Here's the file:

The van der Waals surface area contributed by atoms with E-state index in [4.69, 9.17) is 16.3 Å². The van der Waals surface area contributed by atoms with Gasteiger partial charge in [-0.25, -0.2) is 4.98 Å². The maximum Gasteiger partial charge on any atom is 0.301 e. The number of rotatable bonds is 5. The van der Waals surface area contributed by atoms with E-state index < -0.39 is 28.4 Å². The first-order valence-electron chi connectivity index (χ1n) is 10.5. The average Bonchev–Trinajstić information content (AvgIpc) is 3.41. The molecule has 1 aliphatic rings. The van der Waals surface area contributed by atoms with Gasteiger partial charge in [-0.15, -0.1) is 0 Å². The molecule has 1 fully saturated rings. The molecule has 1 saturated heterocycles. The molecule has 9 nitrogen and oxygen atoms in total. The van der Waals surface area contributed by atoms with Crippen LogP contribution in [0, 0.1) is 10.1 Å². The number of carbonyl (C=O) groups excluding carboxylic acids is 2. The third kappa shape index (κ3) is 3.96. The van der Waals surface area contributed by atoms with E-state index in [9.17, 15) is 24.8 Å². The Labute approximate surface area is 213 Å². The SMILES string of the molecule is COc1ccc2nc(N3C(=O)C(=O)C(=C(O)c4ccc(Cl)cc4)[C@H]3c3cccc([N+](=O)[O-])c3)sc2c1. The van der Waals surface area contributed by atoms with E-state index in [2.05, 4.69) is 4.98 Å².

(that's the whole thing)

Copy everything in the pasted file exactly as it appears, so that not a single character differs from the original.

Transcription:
The van der Waals surface area contributed by atoms with E-state index in [4.69, 9.17) is 16.3 Å². The van der Waals surface area contributed by atoms with Gasteiger partial charge in [-0.25, -0.2) is 4.98 Å². The maximum Gasteiger partial charge on any atom is 0.301 e. The number of rotatable bonds is 5. The van der Waals surface area contributed by atoms with E-state index < -0.39 is 28.4 Å². The first-order valence-electron chi connectivity index (χ1n) is 10.5. The average Bonchev–Trinajstić information content (AvgIpc) is 3.41. The molecule has 1 aliphatic rings. The van der Waals surface area contributed by atoms with Gasteiger partial charge in [-0.15, -0.1) is 0 Å². The molecule has 1 fully saturated rings. The molecule has 1 saturated heterocycles. The molecule has 9 nitrogen and oxygen atoms in total. The van der Waals surface area contributed by atoms with Crippen LogP contribution in [0, 0.1) is 10.1 Å². The number of carbonyl (C=O) groups excluding carboxylic acids is 2. The third kappa shape index (κ3) is 3.96. The van der Waals surface area contributed by atoms with E-state index in [9.17, 15) is 24.8 Å². The Labute approximate surface area is 213 Å². The SMILES string of the molecule is COc1ccc2nc(N3C(=O)C(=O)C(=C(O)c4ccc(Cl)cc4)[C@H]3c3cccc([N+](=O)[O-])c3)sc2c1. The van der Waals surface area contributed by atoms with E-state index in [2.05, 4.69) is 4.98 Å².